Puff Adder.. Not a Rapper..

African puff adders (Bitis arietans).

Bitis arietans is a venomous viper species found in savannah and grasslands. It is responsible for causing the most snakebite fatalities in Africa owing to various factors, such as its wide distribution and frequent occurrence in highly populated regions.

The venom has cytotoxic effects and is one of the most toxic of any viper. The venom yield is typically between 100–350 mg, with a maximum of 750 mg. About 100 mg is believed to be enough to kill a healthy adult, with death occurring after 25 hours.

An ugly snake to be avoided in the bush as he will not move away like most snakes, but will strike with deadly force and cause a very sore painful bite.

When I was an learner Land Surveyor, involved in a job at Victoria Falls in Rhodesia I came across one of the biggest Puffies I’d ever seen. Thinking it dead, I poked it with a survey rod and it struck immediately, not being the conservationist I am now, I killed it. That evening we all met at the Peters Motel for drinks, it had the biggest pub in the area (at least 20m long, 60 foot), I took my now dead snake with me, the pub was full of tourists and locals and on entering tossed it on the pub counter. 30 seconds later the pub was empty, the two barmen had exited via the dirty glass opening (smashing 100s of glasses) and I stood laughing my head off…. some how the Manager/Owner was not amused and banned me for life… I took Linda there many years later… he remembered me, but after explaining I’d settle down and was no longer “bush happy” he forgave me… I’m still sure he loaded my bill that day… here’s some photos of one I found the other day… he refused to go into the strike pose which is very strikingly (no pun intended) beautiful….probably too cold…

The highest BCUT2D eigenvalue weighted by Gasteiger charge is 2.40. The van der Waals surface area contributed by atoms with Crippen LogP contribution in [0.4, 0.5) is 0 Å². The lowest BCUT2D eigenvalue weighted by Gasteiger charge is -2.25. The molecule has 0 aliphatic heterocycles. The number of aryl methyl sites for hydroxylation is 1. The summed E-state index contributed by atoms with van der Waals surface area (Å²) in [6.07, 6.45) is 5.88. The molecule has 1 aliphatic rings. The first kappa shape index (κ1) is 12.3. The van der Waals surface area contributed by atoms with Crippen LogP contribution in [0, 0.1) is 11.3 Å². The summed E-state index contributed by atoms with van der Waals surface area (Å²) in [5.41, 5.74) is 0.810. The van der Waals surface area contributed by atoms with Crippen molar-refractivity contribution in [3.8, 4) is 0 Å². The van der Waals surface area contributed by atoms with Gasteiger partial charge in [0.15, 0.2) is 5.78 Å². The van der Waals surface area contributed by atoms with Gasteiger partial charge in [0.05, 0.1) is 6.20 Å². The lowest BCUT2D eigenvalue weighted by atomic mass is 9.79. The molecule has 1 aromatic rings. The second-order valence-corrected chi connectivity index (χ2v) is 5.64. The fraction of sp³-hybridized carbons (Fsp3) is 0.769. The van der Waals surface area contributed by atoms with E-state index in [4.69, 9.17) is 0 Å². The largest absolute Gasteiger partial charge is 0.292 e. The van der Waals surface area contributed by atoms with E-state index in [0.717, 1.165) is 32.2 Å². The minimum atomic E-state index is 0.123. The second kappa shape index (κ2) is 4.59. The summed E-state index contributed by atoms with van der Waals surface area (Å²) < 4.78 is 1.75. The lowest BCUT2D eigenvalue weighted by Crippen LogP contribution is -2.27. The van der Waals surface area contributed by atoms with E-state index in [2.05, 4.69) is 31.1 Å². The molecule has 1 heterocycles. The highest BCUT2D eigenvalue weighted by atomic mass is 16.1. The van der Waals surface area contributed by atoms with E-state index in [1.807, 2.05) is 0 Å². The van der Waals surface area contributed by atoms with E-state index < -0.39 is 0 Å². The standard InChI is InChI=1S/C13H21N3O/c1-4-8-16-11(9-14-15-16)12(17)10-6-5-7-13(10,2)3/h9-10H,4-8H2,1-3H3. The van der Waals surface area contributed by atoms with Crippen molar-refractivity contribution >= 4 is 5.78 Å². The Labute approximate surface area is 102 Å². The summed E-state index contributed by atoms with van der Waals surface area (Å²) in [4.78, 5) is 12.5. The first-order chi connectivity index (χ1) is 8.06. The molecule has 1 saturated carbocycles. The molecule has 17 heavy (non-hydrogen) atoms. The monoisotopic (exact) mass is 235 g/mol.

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34 thoughts on “Puff Adder.. Not a Rapper..

  1. Oh My God! You know they all make me afraid, but but but your photography is amazing and great. The first one (I can’t believe myself how I express like that 🙂 but) FASCINATED me. wonderful shot. Thank you dear Rob, be in safe while taking photograph in there… Love, nia

  2. I can’t imagine how anyone would be able to really see the likes of him in the brush or any other place of concealment. To have a snake that venomous and able to strike as he does, would be a terrifying thing indeed. Great photos…and conservationist or not, the temptation to kill them would be very strong indeed. I admire your attitude…not the one in the bar! 🙂

    • Thank you… as a youth I would have killed without a second thought… but when it comes to the choice between him and a rat.?? he wins.. when walking in the bush one is of a nature to not look down, after all you are looking for game and birds… but there are certain areas where one is more careful, where you would expect to find them.. I have moved so many of them merely to save their lives from others who would kill.. they do do a lot of good in controlling vermin, just too lazy to move away…